Yet another Pompey lad doing his bit

The Howe Division crest.
The Howe Division crest.
Hampshire's Jimmy Gray and Roy Marshall walk out to open the batting at Burnaby Road in a 1950s match

PICTURE GALLERY: Memories of Hampshire cricket at Burnaby Road

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There has been much recently about the Portsmouth Pals and the local soldiers who fought in the First World War.

David Shepherd, of Boarhunt, near Fareham, tells me he was on television two years ago trying to trace the relatives of Arthur John Brading because a ‘Dead Man’s Penny’ came into his possession and he wanted to return it to its rightful owner.

Arthur was a skilled labourer who lived at 36, Silverlock Street, Tipner. He was an army reservist in December 1915 and was drafted to the British Expeditionary Force in March 1917.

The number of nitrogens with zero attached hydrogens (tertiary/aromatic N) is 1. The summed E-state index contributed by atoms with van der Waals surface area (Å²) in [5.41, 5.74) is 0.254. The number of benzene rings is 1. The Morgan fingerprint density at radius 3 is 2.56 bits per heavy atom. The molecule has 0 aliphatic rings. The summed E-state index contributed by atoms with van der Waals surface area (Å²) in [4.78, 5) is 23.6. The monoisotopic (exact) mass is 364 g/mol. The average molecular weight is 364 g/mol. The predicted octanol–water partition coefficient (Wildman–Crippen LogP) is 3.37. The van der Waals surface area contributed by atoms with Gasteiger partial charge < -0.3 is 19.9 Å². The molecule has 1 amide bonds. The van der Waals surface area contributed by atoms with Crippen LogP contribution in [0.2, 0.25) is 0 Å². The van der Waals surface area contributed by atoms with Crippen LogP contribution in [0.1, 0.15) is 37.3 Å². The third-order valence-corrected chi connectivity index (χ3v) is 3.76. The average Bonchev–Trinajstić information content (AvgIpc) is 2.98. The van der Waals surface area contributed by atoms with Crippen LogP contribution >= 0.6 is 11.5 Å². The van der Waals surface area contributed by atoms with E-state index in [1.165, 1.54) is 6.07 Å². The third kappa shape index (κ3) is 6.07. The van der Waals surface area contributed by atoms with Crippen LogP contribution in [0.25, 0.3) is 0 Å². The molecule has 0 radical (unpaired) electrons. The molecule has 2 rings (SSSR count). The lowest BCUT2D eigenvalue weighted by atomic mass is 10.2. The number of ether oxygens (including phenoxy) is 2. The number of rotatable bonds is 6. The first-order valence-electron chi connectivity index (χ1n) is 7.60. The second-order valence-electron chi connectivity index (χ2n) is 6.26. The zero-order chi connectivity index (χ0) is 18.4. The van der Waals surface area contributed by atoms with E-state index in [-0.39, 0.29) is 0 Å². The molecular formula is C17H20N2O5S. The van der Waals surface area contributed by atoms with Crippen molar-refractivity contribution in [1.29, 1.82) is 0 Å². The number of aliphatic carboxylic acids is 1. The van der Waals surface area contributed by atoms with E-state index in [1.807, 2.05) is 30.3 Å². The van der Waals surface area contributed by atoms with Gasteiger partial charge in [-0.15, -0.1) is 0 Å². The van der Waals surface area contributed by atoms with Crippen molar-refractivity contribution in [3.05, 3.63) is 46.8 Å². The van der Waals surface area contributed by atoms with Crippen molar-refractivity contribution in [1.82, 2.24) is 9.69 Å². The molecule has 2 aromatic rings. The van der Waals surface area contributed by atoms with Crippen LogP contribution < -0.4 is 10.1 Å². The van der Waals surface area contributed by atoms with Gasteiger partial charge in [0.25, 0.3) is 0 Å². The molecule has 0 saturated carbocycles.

He joined Howe Division of the Royal Naval Volunteer Reserve on March 22 of that year and suffeered a knee injury. He returned home to convalesce but returned to France and rejoined Howe Division as an able seaman on December 2, 1917.

He was killed aged 25, along with 22 other members of Howe division, and ‘discharged dead’, as it was so delightfully put in those days, on December 30, 1917. He is remembered on the Thiepval Memorial in France.

Does Arthur count to be put on a local memorial somewhere as he was a ‘Pompey lad’ doing his bit?